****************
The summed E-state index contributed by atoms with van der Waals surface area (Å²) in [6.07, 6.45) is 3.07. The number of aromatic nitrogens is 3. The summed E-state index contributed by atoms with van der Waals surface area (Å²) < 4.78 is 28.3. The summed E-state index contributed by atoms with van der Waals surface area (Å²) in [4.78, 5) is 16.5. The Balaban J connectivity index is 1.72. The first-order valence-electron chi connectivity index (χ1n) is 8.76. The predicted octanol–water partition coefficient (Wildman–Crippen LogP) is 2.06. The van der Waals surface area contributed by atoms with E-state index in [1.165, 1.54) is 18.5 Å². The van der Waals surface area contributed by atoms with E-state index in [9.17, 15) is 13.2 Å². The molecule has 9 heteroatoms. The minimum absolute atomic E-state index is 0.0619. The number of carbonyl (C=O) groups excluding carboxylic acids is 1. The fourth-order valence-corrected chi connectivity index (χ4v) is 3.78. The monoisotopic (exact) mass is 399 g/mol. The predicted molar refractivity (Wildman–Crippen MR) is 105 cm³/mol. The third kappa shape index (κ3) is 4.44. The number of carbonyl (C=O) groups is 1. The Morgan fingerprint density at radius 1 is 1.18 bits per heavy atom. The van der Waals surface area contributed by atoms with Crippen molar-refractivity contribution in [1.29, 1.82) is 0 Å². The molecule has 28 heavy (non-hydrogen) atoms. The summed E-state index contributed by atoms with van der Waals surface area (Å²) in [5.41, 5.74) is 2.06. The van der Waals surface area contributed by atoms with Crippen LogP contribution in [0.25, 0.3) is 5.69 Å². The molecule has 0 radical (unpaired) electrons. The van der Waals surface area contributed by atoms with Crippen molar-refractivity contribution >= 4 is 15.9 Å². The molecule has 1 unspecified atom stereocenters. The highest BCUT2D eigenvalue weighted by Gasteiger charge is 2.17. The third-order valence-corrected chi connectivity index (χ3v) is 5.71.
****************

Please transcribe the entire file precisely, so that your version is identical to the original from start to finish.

The summed E-state index contributed by atoms with van der Waals surface area (Å²) in [6.07, 6.45) is 3.07. The number of aromatic nitrogens is 3. The summed E-state index contributed by atoms with van der Waals surface area (Å²) < 4.78 is 28.3. The summed E-state index contributed by atoms with van der Waals surface area (Å²) in [4.78, 5) is 16.5. The Balaban J connectivity index is 1.72. The first-order valence-electron chi connectivity index (χ1n) is 8.76. The predicted octanol–water partition coefficient (Wildman–Crippen LogP) is 2.06. The van der Waals surface area contributed by atoms with E-state index in [1.165, 1.54) is 18.5 Å². The van der Waals surface area contributed by atoms with E-state index in [9.17, 15) is 13.2 Å². The molecule has 9 heteroatoms. The minimum absolute atomic E-state index is 0.0619. The number of carbonyl (C=O) groups excluding carboxylic acids is 1. The fourth-order valence-corrected chi connectivity index (χ4v) is 3.78. The monoisotopic (exact) mass is 399 g/mol. The predicted molar refractivity (Wildman–Crippen MR) is 105 cm³/mol. The third kappa shape index (κ3) is 4.44. The number of carbonyl (C=O) groups is 1. The Morgan fingerprint density at radius 1 is 1.18 bits per heavy atom. The van der Waals surface area contributed by atoms with Crippen molar-refractivity contribution in [1.29, 1.82) is 0 Å². The molecule has 28 heavy (non-hydrogen) atoms. The summed E-state index contributed by atoms with van der Waals surface area (Å²) in [5.41, 5.74) is 2.06. The van der Waals surface area contributed by atoms with Crippen LogP contribution in [0.25, 0.3) is 5.69 Å². The molecule has 0 radical (unpaired) electrons. The van der Waals surface area contributed by atoms with Crippen molar-refractivity contribution >= 4 is 15.9 Å². The molecule has 1 unspecified atom stereocenters. The highest BCUT2D eigenvalue weighted by Gasteiger charge is 2.17. The third-order valence-corrected chi connectivity index (χ3v) is 5.71.